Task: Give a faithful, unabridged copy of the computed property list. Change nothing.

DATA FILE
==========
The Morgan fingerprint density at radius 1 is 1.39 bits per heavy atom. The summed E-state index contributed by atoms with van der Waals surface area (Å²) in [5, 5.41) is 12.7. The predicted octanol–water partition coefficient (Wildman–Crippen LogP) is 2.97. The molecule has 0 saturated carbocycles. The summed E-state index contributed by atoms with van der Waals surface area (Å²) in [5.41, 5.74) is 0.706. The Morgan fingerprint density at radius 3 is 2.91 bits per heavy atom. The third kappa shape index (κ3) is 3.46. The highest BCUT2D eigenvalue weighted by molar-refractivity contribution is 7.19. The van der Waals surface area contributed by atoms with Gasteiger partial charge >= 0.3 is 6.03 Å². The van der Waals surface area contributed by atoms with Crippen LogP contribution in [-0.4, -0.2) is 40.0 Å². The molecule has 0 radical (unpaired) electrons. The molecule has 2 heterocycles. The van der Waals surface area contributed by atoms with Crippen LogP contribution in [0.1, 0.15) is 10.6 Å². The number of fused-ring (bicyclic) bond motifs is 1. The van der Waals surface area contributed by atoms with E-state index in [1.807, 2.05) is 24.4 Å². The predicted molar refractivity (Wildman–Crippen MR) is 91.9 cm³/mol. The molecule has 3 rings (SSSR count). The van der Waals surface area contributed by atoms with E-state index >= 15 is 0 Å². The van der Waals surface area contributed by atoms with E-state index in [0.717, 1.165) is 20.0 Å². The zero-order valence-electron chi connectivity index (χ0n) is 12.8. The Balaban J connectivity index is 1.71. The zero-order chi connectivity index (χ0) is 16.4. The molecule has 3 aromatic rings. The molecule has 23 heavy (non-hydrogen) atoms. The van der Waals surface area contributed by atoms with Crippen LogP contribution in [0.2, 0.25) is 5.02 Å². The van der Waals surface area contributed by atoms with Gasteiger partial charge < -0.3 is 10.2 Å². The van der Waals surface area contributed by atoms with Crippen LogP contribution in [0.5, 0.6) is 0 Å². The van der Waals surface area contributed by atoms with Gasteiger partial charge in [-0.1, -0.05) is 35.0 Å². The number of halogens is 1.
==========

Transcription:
The Morgan fingerprint density at radius 1 is 1.39 bits per heavy atom. The summed E-state index contributed by atoms with van der Waals surface area (Å²) in [5, 5.41) is 12.7. The predicted octanol–water partition coefficient (Wildman–Crippen LogP) is 2.97. The molecule has 0 saturated carbocycles. The summed E-state index contributed by atoms with van der Waals surface area (Å²) in [5.41, 5.74) is 0.706. The Morgan fingerprint density at radius 3 is 2.91 bits per heavy atom. The third kappa shape index (κ3) is 3.46. The highest BCUT2D eigenvalue weighted by molar-refractivity contribution is 7.19. The van der Waals surface area contributed by atoms with Gasteiger partial charge >= 0.3 is 6.03 Å². The van der Waals surface area contributed by atoms with Crippen LogP contribution in [-0.4, -0.2) is 40.0 Å². The molecule has 0 radical (unpaired) electrons. The molecule has 2 heterocycles. The van der Waals surface area contributed by atoms with Crippen LogP contribution in [0.1, 0.15) is 10.6 Å². The number of fused-ring (bicyclic) bond motifs is 1. The van der Waals surface area contributed by atoms with E-state index in [1.807, 2.05) is 24.4 Å². The predicted molar refractivity (Wildman–Crippen MR) is 91.9 cm³/mol. The molecule has 3 rings (SSSR count). The van der Waals surface area contributed by atoms with E-state index >= 15 is 0 Å². The van der Waals surface area contributed by atoms with E-state index in [0.717, 1.165) is 20.0 Å². The zero-order valence-electron chi connectivity index (χ0n) is 12.8. The Balaban J connectivity index is 1.71. The zero-order chi connectivity index (χ0) is 16.4. The molecule has 3 aromatic rings. The molecule has 23 heavy (non-hydrogen) atoms. The van der Waals surface area contributed by atoms with Crippen LogP contribution in [0.2, 0.25) is 5.02 Å². The van der Waals surface area contributed by atoms with Gasteiger partial charge < -0.3 is 10.2 Å². The van der Waals surface area contributed by atoms with Crippen LogP contribution in [0.5, 0.6) is 0 Å². The van der Waals surface area contributed by atoms with Gasteiger partial charge in [-0.1, -0.05) is 35.0 Å². The number of halogens is 1.